Apply by Friday January 12, 2018 at 5pm New Zealand time online using the Form.
What is the program about?
The five-week Study of the U.S. Institutes for Secondary Educators are intensive post-graduate level academic programs with integrated study tours whose purpose is to provide foreign secondary educators and administrators the opportunity to deepen their understanding of U.S. society, culture, values, and institutions. The ultimate goal of the Institutes is to strengthen curricula and to enhance the quality of teaching about the United States in secondary schools and other academic institutions abroad. Applicants are encouraged to visit our website for general information about the Institutes: http://exchanges.state.gov/susi
What will the program look like? When will it take place?
The Study of the U.S. Institutes for Secondary Educators will provide three multinational groups of 20 experienced secondary school educators (including teachers, administrators, teacher trainers, curriculum developers, textbook writers, ministry of education officials, and others) with a deeper understanding of U.S. society, education, and culture – past and present. The focus of the Institutes will be on providing content and materials for participants to develop high school level curricula about the United States. To this end, the Institutes are organized around a central theme or themes in U.S. civilization. Through a combination of traditional, multi-disciplinary, and interdisciplinary approaches, program content will examine the history and evolution of U.S. institutions and values, broadly defined. The programs will also serve to illuminate contemporary political, social, and economic debates in American society.
The four-week academic residencies will take place at U.S. universities, colleges, or other academic institutions and will consist of a balanced series of lectures, panels, seminar discussions, readings, workshops, site visits, meetings with practitioners in the field, and cultural activities. One week study tours to a different region of the United States will complement the four week academic residencies. One goal of the study tours is to showcase the cultural, geographic, and ethnic diversity of the United States.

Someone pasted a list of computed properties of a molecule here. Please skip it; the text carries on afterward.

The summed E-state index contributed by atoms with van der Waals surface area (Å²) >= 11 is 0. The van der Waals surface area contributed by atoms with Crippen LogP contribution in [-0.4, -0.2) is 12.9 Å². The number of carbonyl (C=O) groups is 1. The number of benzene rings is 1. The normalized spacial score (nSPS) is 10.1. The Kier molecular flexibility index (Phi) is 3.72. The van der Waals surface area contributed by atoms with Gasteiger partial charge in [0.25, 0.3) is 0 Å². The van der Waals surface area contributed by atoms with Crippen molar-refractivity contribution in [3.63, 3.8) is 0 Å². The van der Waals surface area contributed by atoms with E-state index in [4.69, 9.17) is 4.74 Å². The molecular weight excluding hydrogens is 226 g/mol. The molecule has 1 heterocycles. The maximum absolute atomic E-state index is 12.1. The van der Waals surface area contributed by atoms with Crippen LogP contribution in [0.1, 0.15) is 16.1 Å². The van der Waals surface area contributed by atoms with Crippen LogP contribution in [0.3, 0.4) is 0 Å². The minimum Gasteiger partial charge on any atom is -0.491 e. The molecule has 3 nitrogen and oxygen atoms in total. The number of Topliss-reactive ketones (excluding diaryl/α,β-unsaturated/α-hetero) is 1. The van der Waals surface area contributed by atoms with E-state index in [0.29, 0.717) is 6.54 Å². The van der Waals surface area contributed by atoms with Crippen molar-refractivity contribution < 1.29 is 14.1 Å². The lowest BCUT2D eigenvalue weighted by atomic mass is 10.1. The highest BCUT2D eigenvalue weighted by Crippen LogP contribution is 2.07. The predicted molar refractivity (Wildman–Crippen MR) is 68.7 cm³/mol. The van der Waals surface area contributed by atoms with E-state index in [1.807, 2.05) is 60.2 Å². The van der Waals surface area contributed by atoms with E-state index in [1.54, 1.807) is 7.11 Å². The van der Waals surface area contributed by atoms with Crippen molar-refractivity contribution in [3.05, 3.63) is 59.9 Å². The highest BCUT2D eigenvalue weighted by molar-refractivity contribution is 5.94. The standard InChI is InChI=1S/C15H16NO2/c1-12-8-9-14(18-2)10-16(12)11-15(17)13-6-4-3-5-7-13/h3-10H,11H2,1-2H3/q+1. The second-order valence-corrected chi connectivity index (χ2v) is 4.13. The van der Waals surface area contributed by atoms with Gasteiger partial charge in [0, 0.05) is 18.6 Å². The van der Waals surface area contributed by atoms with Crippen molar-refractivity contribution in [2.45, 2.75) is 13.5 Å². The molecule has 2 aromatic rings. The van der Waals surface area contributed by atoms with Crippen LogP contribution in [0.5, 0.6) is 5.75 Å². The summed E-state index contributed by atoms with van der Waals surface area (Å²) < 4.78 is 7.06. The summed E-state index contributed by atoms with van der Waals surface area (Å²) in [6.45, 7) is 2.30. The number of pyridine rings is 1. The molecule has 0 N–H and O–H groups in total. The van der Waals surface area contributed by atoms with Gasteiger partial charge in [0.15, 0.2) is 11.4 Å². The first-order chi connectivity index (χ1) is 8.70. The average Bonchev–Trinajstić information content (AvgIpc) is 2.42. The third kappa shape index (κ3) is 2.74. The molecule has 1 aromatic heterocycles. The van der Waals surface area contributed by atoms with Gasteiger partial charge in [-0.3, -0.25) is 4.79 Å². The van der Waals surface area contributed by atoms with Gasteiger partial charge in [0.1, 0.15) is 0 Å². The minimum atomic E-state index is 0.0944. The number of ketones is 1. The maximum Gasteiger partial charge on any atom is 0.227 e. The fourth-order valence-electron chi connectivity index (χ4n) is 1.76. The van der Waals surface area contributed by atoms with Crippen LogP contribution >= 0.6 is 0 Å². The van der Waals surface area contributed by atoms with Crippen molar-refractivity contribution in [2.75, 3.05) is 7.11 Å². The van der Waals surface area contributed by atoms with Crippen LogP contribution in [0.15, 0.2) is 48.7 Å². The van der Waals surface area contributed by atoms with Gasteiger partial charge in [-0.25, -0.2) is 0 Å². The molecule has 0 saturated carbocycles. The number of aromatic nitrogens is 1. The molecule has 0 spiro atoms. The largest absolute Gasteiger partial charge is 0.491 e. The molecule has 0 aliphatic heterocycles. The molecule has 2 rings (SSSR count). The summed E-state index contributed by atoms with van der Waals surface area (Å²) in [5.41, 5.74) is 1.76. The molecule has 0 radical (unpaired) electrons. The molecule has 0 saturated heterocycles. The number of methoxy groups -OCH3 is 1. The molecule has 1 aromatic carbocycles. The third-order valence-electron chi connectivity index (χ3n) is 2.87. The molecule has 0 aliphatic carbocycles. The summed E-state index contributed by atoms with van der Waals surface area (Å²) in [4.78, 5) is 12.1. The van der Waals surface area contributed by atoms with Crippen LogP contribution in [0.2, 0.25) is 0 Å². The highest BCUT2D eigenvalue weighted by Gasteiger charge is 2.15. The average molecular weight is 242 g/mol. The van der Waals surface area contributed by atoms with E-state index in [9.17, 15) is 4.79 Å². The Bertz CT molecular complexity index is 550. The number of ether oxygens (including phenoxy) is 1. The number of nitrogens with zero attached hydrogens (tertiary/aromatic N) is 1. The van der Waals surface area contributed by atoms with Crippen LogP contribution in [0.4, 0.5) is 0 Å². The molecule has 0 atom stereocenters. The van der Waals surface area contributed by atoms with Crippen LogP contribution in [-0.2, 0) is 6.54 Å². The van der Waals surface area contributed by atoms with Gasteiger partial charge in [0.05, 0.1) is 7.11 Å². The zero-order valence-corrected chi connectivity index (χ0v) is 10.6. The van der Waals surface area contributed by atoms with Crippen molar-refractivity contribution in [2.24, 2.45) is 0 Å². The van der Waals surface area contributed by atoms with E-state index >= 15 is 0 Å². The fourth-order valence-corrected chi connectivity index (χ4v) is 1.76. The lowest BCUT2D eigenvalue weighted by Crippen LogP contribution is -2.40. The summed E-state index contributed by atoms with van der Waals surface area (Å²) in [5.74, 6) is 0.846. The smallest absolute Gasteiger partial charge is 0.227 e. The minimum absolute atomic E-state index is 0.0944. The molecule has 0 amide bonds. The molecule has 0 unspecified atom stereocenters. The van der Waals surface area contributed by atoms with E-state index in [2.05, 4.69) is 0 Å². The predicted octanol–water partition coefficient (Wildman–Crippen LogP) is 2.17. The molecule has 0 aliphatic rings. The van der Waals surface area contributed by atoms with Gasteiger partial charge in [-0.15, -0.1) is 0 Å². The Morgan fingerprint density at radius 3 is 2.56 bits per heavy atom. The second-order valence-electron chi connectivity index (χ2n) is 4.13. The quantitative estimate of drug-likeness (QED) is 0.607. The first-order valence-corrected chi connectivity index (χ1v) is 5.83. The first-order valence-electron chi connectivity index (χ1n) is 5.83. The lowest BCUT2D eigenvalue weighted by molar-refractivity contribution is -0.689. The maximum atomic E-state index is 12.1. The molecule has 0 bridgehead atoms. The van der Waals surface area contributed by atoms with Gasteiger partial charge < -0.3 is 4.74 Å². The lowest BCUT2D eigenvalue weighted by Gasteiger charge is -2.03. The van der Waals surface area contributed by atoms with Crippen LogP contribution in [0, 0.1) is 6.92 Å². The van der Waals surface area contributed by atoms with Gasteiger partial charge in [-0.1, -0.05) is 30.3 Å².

Who is the ideal candidate?
Study of the U.S. Institutes are highly competitive. Priority will be given to candidates who have firm plans to enhance, update or develop courses and/or educational materials with a U.S. studies focus or component, who have no or limited prior experience in the United States, and who have special interest in secondary education as demonstrated through past scholarship, accomplishments, and professional duties. In addition, the selection committee makes every effort to have both a geographic and gender balance in the makeup of the Institutes.
Candidates should be mid-career, typically between the ages of 30-50, highly-motivated and experienced secondary school teachers and administrators. Ideal candidates are individuals who are seeking to introduce or enhance aspects of U.S. studies into their curricula or to offer specialized seminars/workshops for education professionals in U.S. studies or related fields. While the nominee’s scholarly and professional credentials are an important consideration, the potential impact and multiplier effect of the Institute is equally important.
Candidates must demonstrate English language fluency. Institutes are rigorous and demanding programs; participants will be expected to handle substantial reading assignments in English and to fully and actively participate in all seminar and panel discussions. English fluency is vital to a successful experience in the Institute, both for your participant and participants from other countries.
How to Apply:
Fill in this application form and email to HosodaMK@state.gov by Friday January 12, 2018 at 5pm New Zealand time.
Interviews for shortlisted applicants will take place the week of January 22, 2018.
Select applicants will be nominated by the U.S. Embassy New Zealand to main headquarters in Washington D.C. by January 29, 2018. Washington D.C. officials will make the final decision as to whether the applicant may participate in the program.